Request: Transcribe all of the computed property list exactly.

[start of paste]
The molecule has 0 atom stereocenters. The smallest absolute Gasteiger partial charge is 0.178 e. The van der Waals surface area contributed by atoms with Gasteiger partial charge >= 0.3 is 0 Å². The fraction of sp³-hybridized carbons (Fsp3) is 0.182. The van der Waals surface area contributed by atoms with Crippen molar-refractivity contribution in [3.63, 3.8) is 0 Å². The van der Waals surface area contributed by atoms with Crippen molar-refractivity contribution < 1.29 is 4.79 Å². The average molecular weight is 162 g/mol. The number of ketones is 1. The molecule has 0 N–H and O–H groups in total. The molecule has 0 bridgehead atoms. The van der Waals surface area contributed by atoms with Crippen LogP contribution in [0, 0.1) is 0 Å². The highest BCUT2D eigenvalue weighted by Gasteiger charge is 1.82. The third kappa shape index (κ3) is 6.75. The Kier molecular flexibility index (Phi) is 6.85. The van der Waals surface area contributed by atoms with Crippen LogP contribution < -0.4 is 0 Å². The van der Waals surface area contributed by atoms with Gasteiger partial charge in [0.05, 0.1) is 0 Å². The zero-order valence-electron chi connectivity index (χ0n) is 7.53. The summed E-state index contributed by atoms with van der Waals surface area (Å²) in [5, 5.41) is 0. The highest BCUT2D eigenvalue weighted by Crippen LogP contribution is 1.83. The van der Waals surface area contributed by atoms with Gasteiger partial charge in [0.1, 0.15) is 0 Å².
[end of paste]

The molecule has 0 atom stereocenters. The smallest absolute Gasteiger partial charge is 0.178 e. The van der Waals surface area contributed by atoms with Gasteiger partial charge >= 0.3 is 0 Å². The fraction of sp³-hybridized carbons (Fsp3) is 0.182. The van der Waals surface area contributed by atoms with Crippen molar-refractivity contribution in [3.63, 3.8) is 0 Å². The van der Waals surface area contributed by atoms with Crippen molar-refractivity contribution < 1.29 is 4.79 Å². The average molecular weight is 162 g/mol. The number of ketones is 1. The molecule has 0 N–H and O–H groups in total. The molecule has 0 bridgehead atoms. The van der Waals surface area contributed by atoms with Crippen LogP contribution in [0, 0.1) is 0 Å². The highest BCUT2D eigenvalue weighted by Gasteiger charge is 1.82. The third kappa shape index (κ3) is 6.75. The Kier molecular flexibility index (Phi) is 6.85. The van der Waals surface area contributed by atoms with Crippen LogP contribution < -0.4 is 0 Å². The van der Waals surface area contributed by atoms with Gasteiger partial charge in [0.05, 0.1) is 0 Å². The zero-order valence-electron chi connectivity index (χ0n) is 7.53. The summed E-state index contributed by atoms with van der Waals surface area (Å²) in [5, 5.41) is 0. The highest BCUT2D eigenvalue weighted by Crippen LogP contribution is 1.83. The van der Waals surface area contributed by atoms with Gasteiger partial charge in [0.1, 0.15) is 0 Å².